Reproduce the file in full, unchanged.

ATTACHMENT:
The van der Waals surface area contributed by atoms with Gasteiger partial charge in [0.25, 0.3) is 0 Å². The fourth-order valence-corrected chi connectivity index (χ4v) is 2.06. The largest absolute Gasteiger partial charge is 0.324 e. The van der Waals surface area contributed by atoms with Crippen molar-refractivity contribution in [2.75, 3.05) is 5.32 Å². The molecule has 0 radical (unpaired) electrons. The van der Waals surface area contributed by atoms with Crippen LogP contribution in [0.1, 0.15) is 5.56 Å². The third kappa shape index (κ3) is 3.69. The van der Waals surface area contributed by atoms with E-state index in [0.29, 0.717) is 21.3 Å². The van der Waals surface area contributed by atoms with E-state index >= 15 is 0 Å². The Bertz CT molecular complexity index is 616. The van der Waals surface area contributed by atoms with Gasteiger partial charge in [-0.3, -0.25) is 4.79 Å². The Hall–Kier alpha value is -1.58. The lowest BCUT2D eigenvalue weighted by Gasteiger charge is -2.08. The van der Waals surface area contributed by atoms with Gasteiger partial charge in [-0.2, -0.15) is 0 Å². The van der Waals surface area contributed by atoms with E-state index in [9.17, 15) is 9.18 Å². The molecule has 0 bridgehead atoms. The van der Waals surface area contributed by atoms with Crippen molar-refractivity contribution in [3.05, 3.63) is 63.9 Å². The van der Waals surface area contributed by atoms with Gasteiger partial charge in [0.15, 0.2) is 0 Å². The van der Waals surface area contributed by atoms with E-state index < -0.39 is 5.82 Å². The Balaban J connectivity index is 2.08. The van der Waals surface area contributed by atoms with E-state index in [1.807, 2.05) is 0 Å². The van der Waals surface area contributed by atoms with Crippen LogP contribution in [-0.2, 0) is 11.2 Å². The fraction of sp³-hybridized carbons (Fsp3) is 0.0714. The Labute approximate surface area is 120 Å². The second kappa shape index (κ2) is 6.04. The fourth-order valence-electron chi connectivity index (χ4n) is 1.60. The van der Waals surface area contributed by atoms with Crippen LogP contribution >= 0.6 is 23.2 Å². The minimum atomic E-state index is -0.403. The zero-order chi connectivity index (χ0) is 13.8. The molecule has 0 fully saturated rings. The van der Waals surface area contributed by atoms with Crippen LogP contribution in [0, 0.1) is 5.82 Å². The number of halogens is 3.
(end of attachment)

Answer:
The van der Waals surface area contributed by atoms with Gasteiger partial charge in [0.25, 0.3) is 0 Å². The fourth-order valence-corrected chi connectivity index (χ4v) is 2.06. The largest absolute Gasteiger partial charge is 0.324 e. The van der Waals surface area contributed by atoms with Crippen molar-refractivity contribution in [2.75, 3.05) is 5.32 Å². The molecule has 0 radical (unpaired) electrons. The van der Waals surface area contributed by atoms with Crippen LogP contribution in [0.1, 0.15) is 5.56 Å². The third kappa shape index (κ3) is 3.69. The van der Waals surface area contributed by atoms with E-state index in [0.29, 0.717) is 21.3 Å². The van der Waals surface area contributed by atoms with E-state index >= 15 is 0 Å². The Bertz CT molecular complexity index is 616. The van der Waals surface area contributed by atoms with Gasteiger partial charge in [-0.3, -0.25) is 4.79 Å². The Hall–Kier alpha value is -1.58. The lowest BCUT2D eigenvalue weighted by Gasteiger charge is -2.08. The van der Waals surface area contributed by atoms with Gasteiger partial charge in [-0.2, -0.15) is 0 Å². The van der Waals surface area contributed by atoms with E-state index in [9.17, 15) is 9.18 Å². The molecule has 0 bridgehead atoms. The van der Waals surface area contributed by atoms with Crippen molar-refractivity contribution in [3.05, 3.63) is 63.9 Å². The van der Waals surface area contributed by atoms with Gasteiger partial charge in [0.15, 0.2) is 0 Å². The van der Waals surface area contributed by atoms with E-state index < -0.39 is 5.82 Å². The Balaban J connectivity index is 2.08. The van der Waals surface area contributed by atoms with E-state index in [1.807, 2.05) is 0 Å². The van der Waals surface area contributed by atoms with Crippen LogP contribution in [-0.2, 0) is 11.2 Å². The fraction of sp³-hybridized carbons (Fsp3) is 0.0714. The Labute approximate surface area is 120 Å². The second kappa shape index (κ2) is 6.04. The fourth-order valence-electron chi connectivity index (χ4n) is 1.60. The van der Waals surface area contributed by atoms with Crippen LogP contribution >= 0.6 is 23.2 Å². The minimum atomic E-state index is -0.403. The zero-order chi connectivity index (χ0) is 13.8. The molecule has 0 fully saturated rings. The van der Waals surface area contributed by atoms with Crippen LogP contribution in [0, 0.1) is 5.82 Å². The number of halogens is 3.